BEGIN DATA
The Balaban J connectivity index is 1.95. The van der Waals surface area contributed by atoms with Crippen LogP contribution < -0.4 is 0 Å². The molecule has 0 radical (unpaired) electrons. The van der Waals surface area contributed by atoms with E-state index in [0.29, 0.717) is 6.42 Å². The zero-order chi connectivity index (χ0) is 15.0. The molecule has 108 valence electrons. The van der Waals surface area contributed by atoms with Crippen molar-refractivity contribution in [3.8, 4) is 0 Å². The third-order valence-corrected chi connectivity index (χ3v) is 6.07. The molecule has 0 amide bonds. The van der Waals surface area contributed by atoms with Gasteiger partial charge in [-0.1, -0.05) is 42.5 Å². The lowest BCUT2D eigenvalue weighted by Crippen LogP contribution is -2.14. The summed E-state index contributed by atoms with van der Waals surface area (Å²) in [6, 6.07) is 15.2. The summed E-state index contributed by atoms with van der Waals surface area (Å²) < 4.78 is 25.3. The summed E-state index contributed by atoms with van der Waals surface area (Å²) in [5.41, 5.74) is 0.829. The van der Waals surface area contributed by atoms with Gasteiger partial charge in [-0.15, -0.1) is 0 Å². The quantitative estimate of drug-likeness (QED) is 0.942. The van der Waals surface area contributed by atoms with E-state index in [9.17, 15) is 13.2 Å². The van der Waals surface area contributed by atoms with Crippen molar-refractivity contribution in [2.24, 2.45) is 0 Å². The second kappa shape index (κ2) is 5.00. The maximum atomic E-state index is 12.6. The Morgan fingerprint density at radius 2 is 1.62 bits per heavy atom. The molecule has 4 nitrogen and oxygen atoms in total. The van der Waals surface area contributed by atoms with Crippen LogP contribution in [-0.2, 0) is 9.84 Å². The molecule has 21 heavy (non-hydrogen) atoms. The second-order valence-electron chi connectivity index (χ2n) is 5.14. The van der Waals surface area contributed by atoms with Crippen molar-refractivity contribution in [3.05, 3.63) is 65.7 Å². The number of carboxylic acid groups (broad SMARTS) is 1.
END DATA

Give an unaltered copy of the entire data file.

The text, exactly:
The Balaban J connectivity index is 1.95. The van der Waals surface area contributed by atoms with Crippen LogP contribution < -0.4 is 0 Å². The molecule has 0 radical (unpaired) electrons. The van der Waals surface area contributed by atoms with E-state index in [0.29, 0.717) is 6.42 Å². The zero-order chi connectivity index (χ0) is 15.0. The molecule has 108 valence electrons. The van der Waals surface area contributed by atoms with Crippen molar-refractivity contribution in [3.8, 4) is 0 Å². The third-order valence-corrected chi connectivity index (χ3v) is 6.07. The molecule has 0 amide bonds. The van der Waals surface area contributed by atoms with Gasteiger partial charge in [-0.1, -0.05) is 42.5 Å². The lowest BCUT2D eigenvalue weighted by Crippen LogP contribution is -2.14. The summed E-state index contributed by atoms with van der Waals surface area (Å²) in [6, 6.07) is 15.2. The summed E-state index contributed by atoms with van der Waals surface area (Å²) < 4.78 is 25.3. The summed E-state index contributed by atoms with van der Waals surface area (Å²) in [5.41, 5.74) is 0.829. The van der Waals surface area contributed by atoms with Gasteiger partial charge in [-0.15, -0.1) is 0 Å². The quantitative estimate of drug-likeness (QED) is 0.942. The van der Waals surface area contributed by atoms with E-state index in [9.17, 15) is 13.2 Å². The van der Waals surface area contributed by atoms with Crippen molar-refractivity contribution in [2.24, 2.45) is 0 Å². The second kappa shape index (κ2) is 5.00. The maximum atomic E-state index is 12.6. The Morgan fingerprint density at radius 2 is 1.62 bits per heavy atom. The molecule has 4 nitrogen and oxygen atoms in total. The van der Waals surface area contributed by atoms with Crippen LogP contribution in [-0.2, 0) is 9.84 Å². The molecule has 21 heavy (non-hydrogen) atoms. The second-order valence-electron chi connectivity index (χ2n) is 5.14. The van der Waals surface area contributed by atoms with Crippen molar-refractivity contribution in [3.05, 3.63) is 65.7 Å². The number of carboxylic acid groups (broad SMARTS) is 1.